I expect all students to see me during office hours and other pre-arranged appointments to discuss classroom and written assignments.  Should office hours be inconvenient, please schedule an appointment with me for another time.

 

Course readings: 

 

We will make use of two books that are available for purchase:

 

Andrew Clapham:  Human Rights:  A Very Short Introduction (Oxford University Press, 2007)

 

Jack Donnelly:  Universal Human Rights in Theory and Practice, 2nd Edition (Cornell University Press, 2003)

 

For reference and background, you may refer to an online compendium edited by Micheline Ishay:  The Human Rights Reader:  Major Political Essays, 2nd. Edition.

 

Class reading assignments, selected primarily from the readings list, will be posted on Blackboard; most are available online, and in some instances, I will distribute materials in class.  The reading list is far longer than will be assigned for specific class sessions, and these pieces vary considerably in length and complexity.  It should help guide you as you seek additional sources, consider paper topics and generally, expand your horizons.

 

Grading:  Class participation is essential to the success of this seminar, and will count for 25% of the term grade. 

 

The first paper will contribute 20% of the course grade; the second paper, 25%, and the third paper, 30% of the overall grade.  Penalties for late paper submission will be ½ grade for each late day, unless you provide timely and appropriate documentation from health services or your personal physician. 

 

Your oral and written products will be graded on the basis of their clarity, organization, structure and quality of argument, including your ability to marshal evidence to support your arguments. 

ANS 390 • Complex Emergencies

31952 • Fall 2013
Meets M 3:30PM-6:30PM PAR 305

Study of various Asian studies-related topics that do not focus on any single geographic region.  Specific offerings are listed in the Course Schedule.  Prerequisite: Graduate standing; additional prerequisites vary with the topic and are given in the Course Schedule.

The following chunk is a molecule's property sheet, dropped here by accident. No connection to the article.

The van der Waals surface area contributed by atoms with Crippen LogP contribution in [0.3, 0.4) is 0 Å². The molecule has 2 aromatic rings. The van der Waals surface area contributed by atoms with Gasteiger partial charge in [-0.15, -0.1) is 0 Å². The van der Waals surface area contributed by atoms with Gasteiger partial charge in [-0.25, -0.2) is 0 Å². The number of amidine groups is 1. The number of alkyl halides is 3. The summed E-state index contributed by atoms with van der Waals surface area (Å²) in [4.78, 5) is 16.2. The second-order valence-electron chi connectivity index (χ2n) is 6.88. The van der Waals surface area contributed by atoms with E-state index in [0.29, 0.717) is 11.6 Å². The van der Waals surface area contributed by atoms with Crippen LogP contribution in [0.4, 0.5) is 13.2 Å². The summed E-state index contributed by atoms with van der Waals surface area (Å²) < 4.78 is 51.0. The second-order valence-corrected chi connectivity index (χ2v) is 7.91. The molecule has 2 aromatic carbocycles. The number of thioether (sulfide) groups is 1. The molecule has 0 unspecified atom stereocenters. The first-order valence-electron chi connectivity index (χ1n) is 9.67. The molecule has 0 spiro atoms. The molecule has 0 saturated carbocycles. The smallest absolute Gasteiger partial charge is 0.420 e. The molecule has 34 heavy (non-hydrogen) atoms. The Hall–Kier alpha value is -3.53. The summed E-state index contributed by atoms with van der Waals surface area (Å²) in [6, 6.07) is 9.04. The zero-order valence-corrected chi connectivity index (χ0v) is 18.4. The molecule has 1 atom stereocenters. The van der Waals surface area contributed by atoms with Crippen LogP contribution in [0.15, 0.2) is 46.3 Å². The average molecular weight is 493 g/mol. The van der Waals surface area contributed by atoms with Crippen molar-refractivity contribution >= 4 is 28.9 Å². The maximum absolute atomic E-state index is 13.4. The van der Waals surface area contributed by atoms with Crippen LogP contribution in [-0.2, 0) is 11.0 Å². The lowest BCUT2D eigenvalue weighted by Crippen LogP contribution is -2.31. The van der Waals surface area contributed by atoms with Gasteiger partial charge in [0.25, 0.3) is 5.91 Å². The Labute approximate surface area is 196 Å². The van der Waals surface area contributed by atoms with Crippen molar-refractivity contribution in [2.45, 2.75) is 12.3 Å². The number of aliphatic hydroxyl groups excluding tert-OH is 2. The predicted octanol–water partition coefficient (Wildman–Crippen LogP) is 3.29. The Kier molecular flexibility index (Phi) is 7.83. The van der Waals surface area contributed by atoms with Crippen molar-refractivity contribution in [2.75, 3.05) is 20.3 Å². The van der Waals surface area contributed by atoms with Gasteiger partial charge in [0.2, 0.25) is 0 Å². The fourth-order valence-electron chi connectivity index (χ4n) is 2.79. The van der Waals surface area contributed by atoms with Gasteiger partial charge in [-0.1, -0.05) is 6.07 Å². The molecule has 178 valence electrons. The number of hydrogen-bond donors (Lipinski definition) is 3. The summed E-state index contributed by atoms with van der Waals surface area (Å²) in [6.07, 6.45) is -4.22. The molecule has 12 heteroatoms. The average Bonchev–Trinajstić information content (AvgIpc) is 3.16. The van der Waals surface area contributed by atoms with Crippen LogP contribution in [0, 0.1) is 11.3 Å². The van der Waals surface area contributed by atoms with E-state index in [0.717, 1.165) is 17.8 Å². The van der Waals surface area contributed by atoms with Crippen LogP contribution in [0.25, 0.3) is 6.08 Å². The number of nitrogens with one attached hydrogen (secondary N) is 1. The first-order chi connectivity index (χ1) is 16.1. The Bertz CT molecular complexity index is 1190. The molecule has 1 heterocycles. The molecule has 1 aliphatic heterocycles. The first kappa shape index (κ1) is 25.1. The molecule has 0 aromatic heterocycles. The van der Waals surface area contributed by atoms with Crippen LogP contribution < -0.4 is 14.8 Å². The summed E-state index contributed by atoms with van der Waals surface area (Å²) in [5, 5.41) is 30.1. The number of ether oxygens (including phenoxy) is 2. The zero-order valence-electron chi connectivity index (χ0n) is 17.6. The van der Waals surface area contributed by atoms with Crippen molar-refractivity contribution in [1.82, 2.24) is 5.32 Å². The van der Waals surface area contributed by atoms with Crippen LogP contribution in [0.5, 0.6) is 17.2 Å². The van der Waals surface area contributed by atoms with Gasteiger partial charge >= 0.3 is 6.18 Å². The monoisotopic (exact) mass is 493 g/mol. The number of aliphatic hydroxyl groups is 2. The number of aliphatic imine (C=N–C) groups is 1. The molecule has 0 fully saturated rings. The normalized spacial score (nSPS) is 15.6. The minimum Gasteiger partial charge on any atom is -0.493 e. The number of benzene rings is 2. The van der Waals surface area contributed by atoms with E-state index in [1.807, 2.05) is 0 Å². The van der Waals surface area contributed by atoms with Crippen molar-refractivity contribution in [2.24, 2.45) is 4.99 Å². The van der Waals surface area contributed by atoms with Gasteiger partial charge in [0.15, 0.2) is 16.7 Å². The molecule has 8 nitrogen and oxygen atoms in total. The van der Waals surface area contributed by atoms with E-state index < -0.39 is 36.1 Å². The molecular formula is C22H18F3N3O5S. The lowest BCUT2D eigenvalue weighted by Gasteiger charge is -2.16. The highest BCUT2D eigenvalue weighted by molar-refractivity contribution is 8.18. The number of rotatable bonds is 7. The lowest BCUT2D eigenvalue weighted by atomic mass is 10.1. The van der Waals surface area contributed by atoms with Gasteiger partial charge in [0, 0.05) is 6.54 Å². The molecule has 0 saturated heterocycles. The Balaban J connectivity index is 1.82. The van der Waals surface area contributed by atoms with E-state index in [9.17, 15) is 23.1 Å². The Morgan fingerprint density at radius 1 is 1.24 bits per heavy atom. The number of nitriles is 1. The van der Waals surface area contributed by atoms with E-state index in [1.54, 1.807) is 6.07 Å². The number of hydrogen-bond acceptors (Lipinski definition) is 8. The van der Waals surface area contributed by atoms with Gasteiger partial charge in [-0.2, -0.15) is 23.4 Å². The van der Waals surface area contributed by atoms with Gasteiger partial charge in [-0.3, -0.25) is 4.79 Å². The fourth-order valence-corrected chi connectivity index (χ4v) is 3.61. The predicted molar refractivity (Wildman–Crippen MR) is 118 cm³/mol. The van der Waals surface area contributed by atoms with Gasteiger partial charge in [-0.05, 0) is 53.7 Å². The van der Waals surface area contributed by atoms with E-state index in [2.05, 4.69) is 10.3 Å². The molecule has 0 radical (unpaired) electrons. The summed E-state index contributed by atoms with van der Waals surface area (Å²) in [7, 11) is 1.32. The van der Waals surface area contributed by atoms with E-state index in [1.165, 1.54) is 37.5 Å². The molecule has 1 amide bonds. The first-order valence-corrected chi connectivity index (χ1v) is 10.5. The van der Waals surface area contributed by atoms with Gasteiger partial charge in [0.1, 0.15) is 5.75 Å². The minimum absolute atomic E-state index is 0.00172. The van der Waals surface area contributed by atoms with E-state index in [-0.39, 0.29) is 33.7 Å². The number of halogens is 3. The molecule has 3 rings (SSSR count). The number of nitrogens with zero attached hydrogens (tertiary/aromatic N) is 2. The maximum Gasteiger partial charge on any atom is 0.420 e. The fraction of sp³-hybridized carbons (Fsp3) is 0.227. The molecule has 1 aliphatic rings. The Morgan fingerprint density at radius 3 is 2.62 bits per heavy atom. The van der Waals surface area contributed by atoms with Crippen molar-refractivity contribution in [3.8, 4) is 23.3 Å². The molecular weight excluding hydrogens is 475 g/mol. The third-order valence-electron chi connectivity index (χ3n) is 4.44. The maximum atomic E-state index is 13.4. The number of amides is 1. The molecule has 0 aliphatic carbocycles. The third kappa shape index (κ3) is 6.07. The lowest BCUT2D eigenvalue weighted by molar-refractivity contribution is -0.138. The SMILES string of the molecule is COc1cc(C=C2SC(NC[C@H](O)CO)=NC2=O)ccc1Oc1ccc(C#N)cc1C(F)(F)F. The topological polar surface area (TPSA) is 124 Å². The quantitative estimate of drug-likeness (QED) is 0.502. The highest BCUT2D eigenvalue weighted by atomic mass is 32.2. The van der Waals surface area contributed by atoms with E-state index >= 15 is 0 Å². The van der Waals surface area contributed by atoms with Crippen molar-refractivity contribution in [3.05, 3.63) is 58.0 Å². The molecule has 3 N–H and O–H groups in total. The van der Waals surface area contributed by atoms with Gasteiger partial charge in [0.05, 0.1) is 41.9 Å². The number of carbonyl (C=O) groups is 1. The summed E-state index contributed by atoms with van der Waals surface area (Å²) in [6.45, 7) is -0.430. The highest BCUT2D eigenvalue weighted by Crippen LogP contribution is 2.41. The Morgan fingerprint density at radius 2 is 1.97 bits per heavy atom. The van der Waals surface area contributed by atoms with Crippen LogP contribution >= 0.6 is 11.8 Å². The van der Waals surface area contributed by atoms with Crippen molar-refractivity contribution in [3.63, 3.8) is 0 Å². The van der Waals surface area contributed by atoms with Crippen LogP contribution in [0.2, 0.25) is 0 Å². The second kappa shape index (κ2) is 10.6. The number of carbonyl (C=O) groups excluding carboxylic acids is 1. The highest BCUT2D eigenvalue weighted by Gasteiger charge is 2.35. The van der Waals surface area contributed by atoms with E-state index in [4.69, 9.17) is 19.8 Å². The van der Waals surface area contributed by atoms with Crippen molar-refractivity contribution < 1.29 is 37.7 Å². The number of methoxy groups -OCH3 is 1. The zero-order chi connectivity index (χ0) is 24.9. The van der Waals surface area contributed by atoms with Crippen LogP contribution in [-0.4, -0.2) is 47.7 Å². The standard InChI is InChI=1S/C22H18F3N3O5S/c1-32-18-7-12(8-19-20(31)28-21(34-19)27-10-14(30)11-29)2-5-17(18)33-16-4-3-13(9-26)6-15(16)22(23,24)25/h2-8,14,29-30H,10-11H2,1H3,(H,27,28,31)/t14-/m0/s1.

ANS 361 • Rights And The State In S Asia

31702 • Spring 2013
Meets M 3:00PM-6:00PM CLA 0.108
(also listed as GOV 365L)

Course Description

Contemporary politics in south Asia are shaped by contests about the nature of rights, the many ways that citizens claim their rights, and the manners in which statesrespond to those claims.   Every state in the region contends with movements to assert rights (whether internally or across borders), through war and insurgencies, experiments with constitutions and the rule of law, and efforts to secure the rights of excluded groups, minorities and the economically disadvantaged.  We will explore the development of politics in the region by asking how states and societies meet the challenges of creating rights-respecting political orders, why they succeed or fail, and what current experience means for the future of the region.   

To illuminate a series of case studies, we will analyze political writings, government documents, laws and treaties, scholarly analysis, local journalism and reporting from local and international organizations to dissect the meanings of rights in the region.  Our task will be to clarify the different ways that these complex issues are understood by citizens, states, observers and advocates. 

 

Course Requirements

Students are expected to attend and participate in all class sessions and complete all assignments.  Each student will be expected to help lead class discussions of assigned readings.  Three written assignments of 1500 words will be required, and students will be asked to present on some of their writtenwork orally.

 

Firstwritten assignment                      20%

Second written assignment                 25%

Thirdwritten assignment                     25%

Oral presentation                              15%.

Classparticipation                              15%

 

Texts

Many of the readings will be collected into a course packet.

Curriculum Vitae